Follow me now. Before the Great Depression, economists were only interested in small economic exchanges. But the misery of the Great Depression created the impetus to look at the economies of entire countries, even regions. Macroeconomics was born. (The goal was to prevent depressions, even recessions from ever occurring again.)

Like the “old” economics, microeconomics, certain simplifying assumptions had to be made and like the old economics, the simplifying assumptions lead to completely false conclusions. In microeconomics we ended up with the philosophy that markets were self-correcting and created an optimal economic situation. This dogma is, in truth, a piece of wishful thinking on the part of these academics. They wanted something that seemed directed at keeping the fairy systems they created balanced and whole. This belief that markets are benign and create a natural equilibrium inside of a larger economy still exists today as a political goal of those profiting from that mistaken assumption.

Macroeconomics, not to be out done, also had to make some “simplifying assumptions,” in its quest to understand how to prevent events like large recessions and depressions. In order to make things “doable” they decided to include the role banks play in our national economy but leave out finance. For reasons strange to a casual observer to understand, they also decided to leave out private debt. So, what has been the role of finance in the last 40-50 years in the U.S.? It has been to “financialize” the economy to the point that Wall Street doesn’t serve businesses in the manner you learned in school (by providing capital for businesses to modernize, expand, etc.) but now businesses exist to serve Wall Street. The money generated through finance has created a class of oligarchs who have captured the mechanisms of government and are now running it for their own benefit. They went on to shift governmental burdens off of businesses and onto private citizens, so that private debt has ballooned mightily, leaving citizens with little to buy anything with after ordinary expenses and debt service.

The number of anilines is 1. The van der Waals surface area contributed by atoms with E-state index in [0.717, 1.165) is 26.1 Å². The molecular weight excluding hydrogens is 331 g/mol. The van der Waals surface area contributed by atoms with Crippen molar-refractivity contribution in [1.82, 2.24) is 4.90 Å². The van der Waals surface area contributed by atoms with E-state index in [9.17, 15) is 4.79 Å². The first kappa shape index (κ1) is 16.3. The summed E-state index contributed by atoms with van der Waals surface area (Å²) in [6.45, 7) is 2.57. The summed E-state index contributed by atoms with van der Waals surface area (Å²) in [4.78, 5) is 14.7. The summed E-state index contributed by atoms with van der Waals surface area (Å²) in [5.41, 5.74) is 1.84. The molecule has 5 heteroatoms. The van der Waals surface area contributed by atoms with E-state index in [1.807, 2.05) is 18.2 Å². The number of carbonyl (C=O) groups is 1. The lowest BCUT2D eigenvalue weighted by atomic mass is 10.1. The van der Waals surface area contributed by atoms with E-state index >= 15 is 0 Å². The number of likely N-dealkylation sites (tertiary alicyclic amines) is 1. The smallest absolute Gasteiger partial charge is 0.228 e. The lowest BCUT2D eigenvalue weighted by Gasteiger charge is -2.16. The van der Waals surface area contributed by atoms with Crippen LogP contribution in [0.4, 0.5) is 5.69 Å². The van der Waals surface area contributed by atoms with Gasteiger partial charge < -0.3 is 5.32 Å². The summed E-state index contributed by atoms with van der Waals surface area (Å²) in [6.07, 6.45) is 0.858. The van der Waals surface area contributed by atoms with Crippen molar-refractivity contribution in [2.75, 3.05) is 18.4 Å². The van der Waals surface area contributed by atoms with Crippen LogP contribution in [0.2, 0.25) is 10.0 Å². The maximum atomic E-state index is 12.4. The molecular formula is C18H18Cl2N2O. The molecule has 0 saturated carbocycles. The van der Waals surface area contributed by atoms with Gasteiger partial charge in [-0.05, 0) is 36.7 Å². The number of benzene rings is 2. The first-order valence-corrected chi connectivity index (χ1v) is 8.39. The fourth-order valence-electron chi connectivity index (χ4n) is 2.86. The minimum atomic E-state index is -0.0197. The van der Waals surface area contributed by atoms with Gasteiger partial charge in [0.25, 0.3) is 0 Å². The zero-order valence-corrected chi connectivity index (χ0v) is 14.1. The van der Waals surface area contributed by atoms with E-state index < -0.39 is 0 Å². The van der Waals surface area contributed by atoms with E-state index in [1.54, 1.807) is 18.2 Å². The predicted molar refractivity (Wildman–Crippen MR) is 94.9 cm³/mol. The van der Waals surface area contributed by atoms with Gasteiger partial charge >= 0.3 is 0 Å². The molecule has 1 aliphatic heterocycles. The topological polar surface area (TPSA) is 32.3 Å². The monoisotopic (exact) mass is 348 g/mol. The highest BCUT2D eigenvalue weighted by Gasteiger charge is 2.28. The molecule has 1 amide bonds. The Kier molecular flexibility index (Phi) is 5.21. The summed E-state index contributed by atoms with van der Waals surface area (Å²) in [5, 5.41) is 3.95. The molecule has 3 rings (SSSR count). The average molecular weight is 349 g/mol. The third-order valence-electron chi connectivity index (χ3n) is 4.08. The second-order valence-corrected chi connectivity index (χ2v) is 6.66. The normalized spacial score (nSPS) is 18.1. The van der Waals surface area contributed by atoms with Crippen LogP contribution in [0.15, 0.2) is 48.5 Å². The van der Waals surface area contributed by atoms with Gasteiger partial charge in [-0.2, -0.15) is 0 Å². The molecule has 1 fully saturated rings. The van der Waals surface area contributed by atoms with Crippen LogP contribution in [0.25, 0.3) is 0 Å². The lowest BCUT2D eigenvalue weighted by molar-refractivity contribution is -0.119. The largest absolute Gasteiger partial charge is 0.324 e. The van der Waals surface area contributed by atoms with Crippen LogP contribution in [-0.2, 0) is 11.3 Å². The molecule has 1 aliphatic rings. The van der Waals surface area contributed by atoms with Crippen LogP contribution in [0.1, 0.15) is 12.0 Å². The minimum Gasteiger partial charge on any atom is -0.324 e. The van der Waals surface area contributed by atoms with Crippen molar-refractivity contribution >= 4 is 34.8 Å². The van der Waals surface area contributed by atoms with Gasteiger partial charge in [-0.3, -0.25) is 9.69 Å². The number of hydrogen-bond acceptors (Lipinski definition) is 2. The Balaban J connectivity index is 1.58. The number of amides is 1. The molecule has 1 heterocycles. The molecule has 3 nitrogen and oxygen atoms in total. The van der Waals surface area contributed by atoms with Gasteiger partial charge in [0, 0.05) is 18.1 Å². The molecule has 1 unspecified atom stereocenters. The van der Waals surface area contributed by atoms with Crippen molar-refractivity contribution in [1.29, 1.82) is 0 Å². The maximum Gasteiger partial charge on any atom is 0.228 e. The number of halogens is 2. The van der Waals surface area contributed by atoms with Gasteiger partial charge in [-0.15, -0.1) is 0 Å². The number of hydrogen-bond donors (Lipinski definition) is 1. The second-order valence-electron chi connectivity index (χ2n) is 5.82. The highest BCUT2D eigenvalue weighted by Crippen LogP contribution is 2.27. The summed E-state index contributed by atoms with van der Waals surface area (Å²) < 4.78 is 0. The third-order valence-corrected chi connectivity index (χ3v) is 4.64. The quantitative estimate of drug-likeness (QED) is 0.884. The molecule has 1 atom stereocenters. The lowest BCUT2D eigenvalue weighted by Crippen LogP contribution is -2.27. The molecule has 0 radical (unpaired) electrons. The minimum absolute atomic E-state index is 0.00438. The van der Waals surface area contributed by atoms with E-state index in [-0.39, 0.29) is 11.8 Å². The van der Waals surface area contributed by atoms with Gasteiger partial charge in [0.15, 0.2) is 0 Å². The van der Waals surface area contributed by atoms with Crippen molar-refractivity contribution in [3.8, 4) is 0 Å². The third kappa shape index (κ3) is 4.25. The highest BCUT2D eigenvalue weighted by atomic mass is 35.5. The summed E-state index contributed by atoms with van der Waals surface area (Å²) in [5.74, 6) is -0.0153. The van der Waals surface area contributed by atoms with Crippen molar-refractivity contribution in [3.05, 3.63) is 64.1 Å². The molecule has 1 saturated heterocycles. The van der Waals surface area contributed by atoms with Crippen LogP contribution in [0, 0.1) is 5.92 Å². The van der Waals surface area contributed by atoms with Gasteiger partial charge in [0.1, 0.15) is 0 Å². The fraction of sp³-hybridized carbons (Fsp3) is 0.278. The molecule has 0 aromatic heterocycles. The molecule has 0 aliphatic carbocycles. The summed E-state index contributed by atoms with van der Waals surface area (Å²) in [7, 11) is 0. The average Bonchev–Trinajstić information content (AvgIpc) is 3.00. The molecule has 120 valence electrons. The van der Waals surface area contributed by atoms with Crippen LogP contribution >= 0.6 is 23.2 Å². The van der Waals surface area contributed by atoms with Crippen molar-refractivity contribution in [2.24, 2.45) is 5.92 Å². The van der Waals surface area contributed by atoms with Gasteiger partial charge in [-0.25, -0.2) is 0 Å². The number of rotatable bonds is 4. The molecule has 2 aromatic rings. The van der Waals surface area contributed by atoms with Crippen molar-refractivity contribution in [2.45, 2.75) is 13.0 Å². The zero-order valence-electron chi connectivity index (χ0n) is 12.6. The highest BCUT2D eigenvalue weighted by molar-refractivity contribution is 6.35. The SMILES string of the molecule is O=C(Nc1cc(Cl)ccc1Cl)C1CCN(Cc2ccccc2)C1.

And what do economists have to say? “Move along, nothing to see here,” like all good Stormtroopers. One has to wonder whether the rich of a hundred years ago, having taken such a financial beating in the Great Depression, didn’t guide the creation of modern economic theory as a way for them to get back to the top and stay there. And this time, they are serious about hanging on, no matter what it does to you, me, or the country as a whole.